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Data shows Alberta has record drug poisoning deaths, but no increase in rates of addiction

Alberta's toxic drug death toll has been blamed on a worsening "addiction crisis," but data shows no increase in substance use disorders over last decade.

Alberta's toxic drug death toll has been blamed on a worsening "addiction crisis" and “soaring addiction rates for opioids and other substances,” but data shows no increase in rates of substance use disorders over last decade.

In most cases, rates of substance use disorders in Canada have actually declined.

Last year, more Albertans died from drug poisoning than any year on record. In the first 11 months of 2023 alone, there were 1,841 drug poisoning deaths, 1,706 of which were connected to opioid use, according to the provincial substance use surveillance system.

Drug poisoning deaths in Alberta have more than doubled since 2019, a devastating trend which provincial officials have consistently equated with a supposed increase in rates of addiction.

"We're talking about an addiction crisis," that is ravaging Alberta, Canada, and North America, Minister of Mental Health and Addiction Dan Williams said in a recent interview while addressing 2023’s record drug poisoning deaths.

Williams said it’s possible deaths will continue to increase despite the province’s unprecedented investments in recovery-oriented treatment services because “there are going to be more and more people, tragically, who end up in the deadly disease of addiction."

The belief that skyrocketing addiction rates are driving drug poisoning deaths is central to Alberta’s response to the crisis, and Williams has said the government is “doubling down on recovery as the only solution.”

But according to data from Statistics Canada, the number of Canadians struggling with substance use disorders isn’t soaring, it’s trending down.

The report on mental disorders and access to mental health care found the prevalence of alcohol use disorders among Canadians 15 years of age or older fell from 3.2 per cent of the population in 2012, to 2.2 per cent in 2022. In 2012, 1.3 per cent of Canadians were reported as having a cannabis use disorder, a rate virtually unchanged in 2022 with 1.4 per cent.

Other substance use disorders, which includes opioids and other drugs, saw a minimal decrease from 0.7 per cent in 2012 to 0.5 per cent in 2022.

“Despite recent rises in substance-related deaths, the prevalence of substance use disorders did not increase from 2012 to 2022," reads a summary of the report’s findings from StatCan.

“Addiction is kind of a colloquial term that we use to describe when people have problems with drugs and alcohol, but substance use disorder is the formal clinical term,” explained Elaine Hyshka, associate professor and Canada Research Chair in health systems innovation at the University of Alberta's School of Public Health.

Hyshka said the government of Alberta’s framing of drug poisoning deaths has been “inaccurate.”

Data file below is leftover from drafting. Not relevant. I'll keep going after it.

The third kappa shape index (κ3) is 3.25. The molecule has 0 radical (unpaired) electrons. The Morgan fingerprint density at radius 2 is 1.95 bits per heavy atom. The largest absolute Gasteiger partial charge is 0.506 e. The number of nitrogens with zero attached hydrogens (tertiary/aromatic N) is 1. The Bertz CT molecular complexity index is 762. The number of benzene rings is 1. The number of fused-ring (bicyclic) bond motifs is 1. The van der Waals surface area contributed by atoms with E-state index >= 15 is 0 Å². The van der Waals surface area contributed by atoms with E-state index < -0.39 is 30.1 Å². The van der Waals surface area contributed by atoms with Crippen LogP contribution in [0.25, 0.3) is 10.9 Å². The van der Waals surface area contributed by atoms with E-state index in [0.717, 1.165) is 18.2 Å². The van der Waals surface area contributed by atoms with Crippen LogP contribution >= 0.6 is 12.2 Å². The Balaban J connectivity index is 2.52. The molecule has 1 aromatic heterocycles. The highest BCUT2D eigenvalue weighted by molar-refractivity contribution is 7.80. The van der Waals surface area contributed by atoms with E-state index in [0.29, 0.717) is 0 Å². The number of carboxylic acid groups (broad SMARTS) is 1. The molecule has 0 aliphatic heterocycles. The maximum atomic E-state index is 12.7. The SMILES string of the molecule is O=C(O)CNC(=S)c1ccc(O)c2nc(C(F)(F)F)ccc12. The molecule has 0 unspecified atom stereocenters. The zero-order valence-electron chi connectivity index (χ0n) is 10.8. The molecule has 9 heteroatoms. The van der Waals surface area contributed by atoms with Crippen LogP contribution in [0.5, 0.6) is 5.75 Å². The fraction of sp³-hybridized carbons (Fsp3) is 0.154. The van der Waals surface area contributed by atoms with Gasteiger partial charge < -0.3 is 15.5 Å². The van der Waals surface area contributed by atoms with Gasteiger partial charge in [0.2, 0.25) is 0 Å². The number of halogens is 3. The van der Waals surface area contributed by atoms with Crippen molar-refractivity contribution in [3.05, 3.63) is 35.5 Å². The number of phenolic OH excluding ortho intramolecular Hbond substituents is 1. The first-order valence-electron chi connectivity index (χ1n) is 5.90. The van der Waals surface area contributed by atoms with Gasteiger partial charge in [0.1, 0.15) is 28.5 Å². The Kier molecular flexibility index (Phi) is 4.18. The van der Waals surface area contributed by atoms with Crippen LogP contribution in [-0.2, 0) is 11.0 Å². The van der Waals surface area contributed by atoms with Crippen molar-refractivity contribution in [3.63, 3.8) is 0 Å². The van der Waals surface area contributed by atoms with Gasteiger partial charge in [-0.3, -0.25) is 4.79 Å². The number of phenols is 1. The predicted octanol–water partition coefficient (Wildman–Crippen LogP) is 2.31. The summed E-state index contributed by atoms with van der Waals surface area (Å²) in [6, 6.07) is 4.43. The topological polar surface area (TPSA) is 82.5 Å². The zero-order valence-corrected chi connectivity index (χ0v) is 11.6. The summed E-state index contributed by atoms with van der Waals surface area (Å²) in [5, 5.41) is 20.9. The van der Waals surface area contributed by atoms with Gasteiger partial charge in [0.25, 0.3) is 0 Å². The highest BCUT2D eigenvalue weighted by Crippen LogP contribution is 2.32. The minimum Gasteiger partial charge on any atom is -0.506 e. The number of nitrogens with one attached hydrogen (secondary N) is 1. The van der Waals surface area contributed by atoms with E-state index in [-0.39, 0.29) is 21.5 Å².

“We don't have any data in the province to suggest that there has been a substantial increase in addiction in the past 10 years. What we do know is that the illegal drug supply has fundamentally changed and become more dangerous, more volatile, and more toxic. And that is why we're seeing more people dying in Alberta.”

During the same period that the rate of substance abuse disorders in Canada declined, from 2012 to 2022, the number of fentanyl-related deaths in Alberta increased by 5,000 per cent, according to a study by Dr. Craig Chatterton, chief toxicologist with the Office of the Chief Medical Examiner.

The illegal drug supply has become more toxic and dangerous, “and the substances that are for sale now also provide a much larger return on investment for the illegal drug sellers. And so that suggests that the market is unlikely to change anytime soon,” Hyshka said.

“If we want to actually bring down the death rate, we need to have other strategies beyond treatment that help to save lives and prevent death.”

Since forming government in 2019, the UCP has shifted away from public health approaches to the toxic drug crisis, closing supervised consumption sites in Lethbridge and Edmonton, and has dedicated millions to create more spaces in private and public addiction treatment centres.

Hyshka said programs to support people living with addictions are important, but they aren’t a primary solution to addressing the overdose epidemic.

Not everyone who uses illegal drugs has an addiction, “and so there is a substantial proportion of the population that wouldn't qualify for or require treatment but is still at risk of dying.” Evidence has also shown the majority of people with substance use disorders in a given year don’t seek treatment.

“I do worry that we have a myopic focus on substance use treatment in the province. And until we see increased attention to other strategies that we know can prevent death, I worry that we will continue to see an increasing number of people dying from drug overdose here.”

Alberta’s Ministry of Mental Health and Addictions did not respond to submitted questions about rates of substance use disorders in the province.

Brett McKay, Local Journalism Initiative Reporter

About the Author: Brett McKay, Local Journalism Initiative Reporter

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